As novices we slowly and laboriously sift through a chaotic flood of minutia. To experts the significant details are obvious. Irrelevant details fade to the background. The novice receives a jumble of meaningless impressions; the expert sees patterns and meaning.
Somehow experts have made the trek from “How could you possibly tell?” to “How could you not?”. And they probably can’t tell you how they got there.
This talk examines the topic of perceptual learning through the lens of theory and practice—research and anecdotes—and speculates how it can be deployed strategically to train new experts.
We typically think about expertise and mastery in terms of:
- knowing facts
- explicitly verbalizing concepts
- executing specific sequences of steps
A lot of expertise, however, defies this tidy classification. The skill of experts is reliable and consistent, but they’re often unable to explain what they do or how they know.
The field of Perceptual Learning is the study of the conditions under which the brain develops the ability to make snap judgements. The fundamental building block of this ability is differentiation, the process of determining which dimensions of variation are important and which are not.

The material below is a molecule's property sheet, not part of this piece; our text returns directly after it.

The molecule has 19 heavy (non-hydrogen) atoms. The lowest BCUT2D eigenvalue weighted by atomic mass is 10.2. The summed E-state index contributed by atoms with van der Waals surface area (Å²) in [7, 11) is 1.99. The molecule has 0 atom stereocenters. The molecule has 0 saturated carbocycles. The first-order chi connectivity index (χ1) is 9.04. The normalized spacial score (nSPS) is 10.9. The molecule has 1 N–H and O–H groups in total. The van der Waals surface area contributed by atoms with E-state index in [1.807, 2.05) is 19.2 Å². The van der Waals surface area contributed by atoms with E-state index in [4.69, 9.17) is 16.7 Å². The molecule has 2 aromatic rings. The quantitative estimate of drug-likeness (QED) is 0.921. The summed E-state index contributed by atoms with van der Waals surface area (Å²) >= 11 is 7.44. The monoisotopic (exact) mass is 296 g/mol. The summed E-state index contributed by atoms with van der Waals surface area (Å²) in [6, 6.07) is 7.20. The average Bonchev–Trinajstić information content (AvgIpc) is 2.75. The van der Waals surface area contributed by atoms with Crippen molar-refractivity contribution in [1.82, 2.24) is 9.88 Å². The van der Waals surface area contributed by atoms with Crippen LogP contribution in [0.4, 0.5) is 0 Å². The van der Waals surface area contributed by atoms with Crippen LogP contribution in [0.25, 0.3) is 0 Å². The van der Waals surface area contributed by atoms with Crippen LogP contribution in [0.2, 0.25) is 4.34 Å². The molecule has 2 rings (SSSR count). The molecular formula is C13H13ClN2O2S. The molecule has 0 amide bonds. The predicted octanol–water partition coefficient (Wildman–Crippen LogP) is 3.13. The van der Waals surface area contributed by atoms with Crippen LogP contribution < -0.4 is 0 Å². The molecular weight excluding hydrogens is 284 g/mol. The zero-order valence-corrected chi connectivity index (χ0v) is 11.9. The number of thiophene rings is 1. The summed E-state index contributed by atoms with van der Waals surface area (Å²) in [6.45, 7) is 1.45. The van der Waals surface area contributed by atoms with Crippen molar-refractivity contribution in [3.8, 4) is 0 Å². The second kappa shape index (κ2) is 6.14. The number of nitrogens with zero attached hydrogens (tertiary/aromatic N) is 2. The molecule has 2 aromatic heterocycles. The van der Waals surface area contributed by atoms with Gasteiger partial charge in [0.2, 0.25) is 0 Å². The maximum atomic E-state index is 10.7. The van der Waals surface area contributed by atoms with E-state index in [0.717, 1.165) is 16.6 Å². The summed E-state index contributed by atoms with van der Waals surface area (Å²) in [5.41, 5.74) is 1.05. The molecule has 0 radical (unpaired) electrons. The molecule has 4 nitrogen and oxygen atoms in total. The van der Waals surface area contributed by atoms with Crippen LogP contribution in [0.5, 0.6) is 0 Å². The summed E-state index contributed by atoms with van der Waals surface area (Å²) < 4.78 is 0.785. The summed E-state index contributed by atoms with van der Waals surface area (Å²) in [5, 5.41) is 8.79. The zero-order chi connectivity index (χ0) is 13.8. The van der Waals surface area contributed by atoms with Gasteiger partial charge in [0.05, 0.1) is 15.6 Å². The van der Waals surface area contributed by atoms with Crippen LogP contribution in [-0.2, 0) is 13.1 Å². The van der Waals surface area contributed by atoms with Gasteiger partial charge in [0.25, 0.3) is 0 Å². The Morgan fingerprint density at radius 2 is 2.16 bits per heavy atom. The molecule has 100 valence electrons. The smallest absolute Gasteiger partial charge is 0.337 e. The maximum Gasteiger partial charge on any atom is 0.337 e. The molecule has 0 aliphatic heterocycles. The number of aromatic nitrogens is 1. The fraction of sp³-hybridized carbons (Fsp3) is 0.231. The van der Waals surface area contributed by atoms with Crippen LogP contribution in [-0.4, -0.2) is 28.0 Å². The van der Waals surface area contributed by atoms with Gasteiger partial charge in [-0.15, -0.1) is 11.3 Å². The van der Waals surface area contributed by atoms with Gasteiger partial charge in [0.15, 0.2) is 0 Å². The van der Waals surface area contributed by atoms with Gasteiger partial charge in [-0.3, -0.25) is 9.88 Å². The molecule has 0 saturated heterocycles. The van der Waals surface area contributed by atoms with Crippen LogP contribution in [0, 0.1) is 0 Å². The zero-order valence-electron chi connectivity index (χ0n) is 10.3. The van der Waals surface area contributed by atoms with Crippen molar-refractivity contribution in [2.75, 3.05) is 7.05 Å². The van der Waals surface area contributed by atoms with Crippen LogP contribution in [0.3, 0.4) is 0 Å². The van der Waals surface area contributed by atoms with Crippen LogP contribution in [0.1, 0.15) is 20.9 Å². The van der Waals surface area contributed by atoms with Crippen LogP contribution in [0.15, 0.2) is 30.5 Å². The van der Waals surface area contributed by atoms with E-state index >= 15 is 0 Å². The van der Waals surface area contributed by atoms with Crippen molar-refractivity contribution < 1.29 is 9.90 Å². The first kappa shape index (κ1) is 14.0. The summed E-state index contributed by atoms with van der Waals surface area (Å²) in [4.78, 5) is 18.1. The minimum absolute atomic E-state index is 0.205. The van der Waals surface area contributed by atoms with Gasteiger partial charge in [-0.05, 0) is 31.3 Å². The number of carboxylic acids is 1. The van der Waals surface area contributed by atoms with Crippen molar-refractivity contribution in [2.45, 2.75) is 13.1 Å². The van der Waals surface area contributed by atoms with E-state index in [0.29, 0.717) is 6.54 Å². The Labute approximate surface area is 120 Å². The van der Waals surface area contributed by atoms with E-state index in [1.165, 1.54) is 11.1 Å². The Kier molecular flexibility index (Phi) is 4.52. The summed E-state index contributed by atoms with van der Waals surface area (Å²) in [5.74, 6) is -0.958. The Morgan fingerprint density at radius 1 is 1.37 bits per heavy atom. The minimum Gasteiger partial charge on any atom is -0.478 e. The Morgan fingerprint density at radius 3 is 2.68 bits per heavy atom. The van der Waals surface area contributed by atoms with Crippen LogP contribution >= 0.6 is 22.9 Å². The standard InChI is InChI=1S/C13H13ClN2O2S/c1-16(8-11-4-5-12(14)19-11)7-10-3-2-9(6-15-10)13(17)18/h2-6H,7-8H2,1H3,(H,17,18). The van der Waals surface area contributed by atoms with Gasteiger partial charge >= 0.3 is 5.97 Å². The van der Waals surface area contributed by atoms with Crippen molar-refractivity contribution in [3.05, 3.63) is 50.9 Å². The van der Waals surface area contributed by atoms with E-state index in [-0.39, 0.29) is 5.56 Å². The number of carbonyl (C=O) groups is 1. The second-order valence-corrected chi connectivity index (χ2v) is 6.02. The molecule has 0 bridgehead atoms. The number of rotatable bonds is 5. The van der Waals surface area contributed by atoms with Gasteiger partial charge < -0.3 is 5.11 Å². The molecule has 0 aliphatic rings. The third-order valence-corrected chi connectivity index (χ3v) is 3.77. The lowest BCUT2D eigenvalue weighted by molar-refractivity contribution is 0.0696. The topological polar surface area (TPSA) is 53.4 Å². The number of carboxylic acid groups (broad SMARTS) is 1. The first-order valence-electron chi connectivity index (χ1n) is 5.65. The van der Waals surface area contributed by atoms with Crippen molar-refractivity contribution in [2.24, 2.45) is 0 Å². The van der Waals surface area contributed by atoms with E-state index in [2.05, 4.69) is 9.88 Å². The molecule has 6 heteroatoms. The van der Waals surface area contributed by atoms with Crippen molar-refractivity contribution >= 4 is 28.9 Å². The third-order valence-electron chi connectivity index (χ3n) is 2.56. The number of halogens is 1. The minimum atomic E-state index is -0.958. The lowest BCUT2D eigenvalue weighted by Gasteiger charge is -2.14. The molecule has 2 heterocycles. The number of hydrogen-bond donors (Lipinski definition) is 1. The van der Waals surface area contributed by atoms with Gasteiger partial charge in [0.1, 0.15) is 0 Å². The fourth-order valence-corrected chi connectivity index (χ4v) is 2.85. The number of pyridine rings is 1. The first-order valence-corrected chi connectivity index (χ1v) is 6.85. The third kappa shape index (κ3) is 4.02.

The brains of novices and experts process perceptual information differently in two important ways:
- discovery effects: how they extract information
- fluency effects: how efficiently they extract information
Discovery effects consist of units (novices perceive unrelated pieces of data, whereas experts see chunks, patterns, and higher-order relations) and selectivity (novices process both relevant and irrelevant data, and as we gain expertise, our brains begin to attenuate or filter out irrelevant characteristics, and amply relevant ones).
Fluency effects consist of search type (novices process serially, experts are much more likely to process in parallel), speed (slowly vs. quickly), and attentional load (novices are capacity constrained, whereas experts extract information without draining cognitive resources).
Dr. Kellman’s work shows that not only is it possible to take this haphazard process and make it deliberate, but we can compress the learning that happens naturally into a much shorter amount of time by training people with short interactive trials targeting a specific perceptual skill using a huge, messy, complex data set with known answers. It’s very important that the data set is large, with no duplicates and complex variation. The variation should include both the relevant and irrelevant characteristics (noise and distractors). This allows the brain to identify the meaningful diagnostic structures and underlying invariants.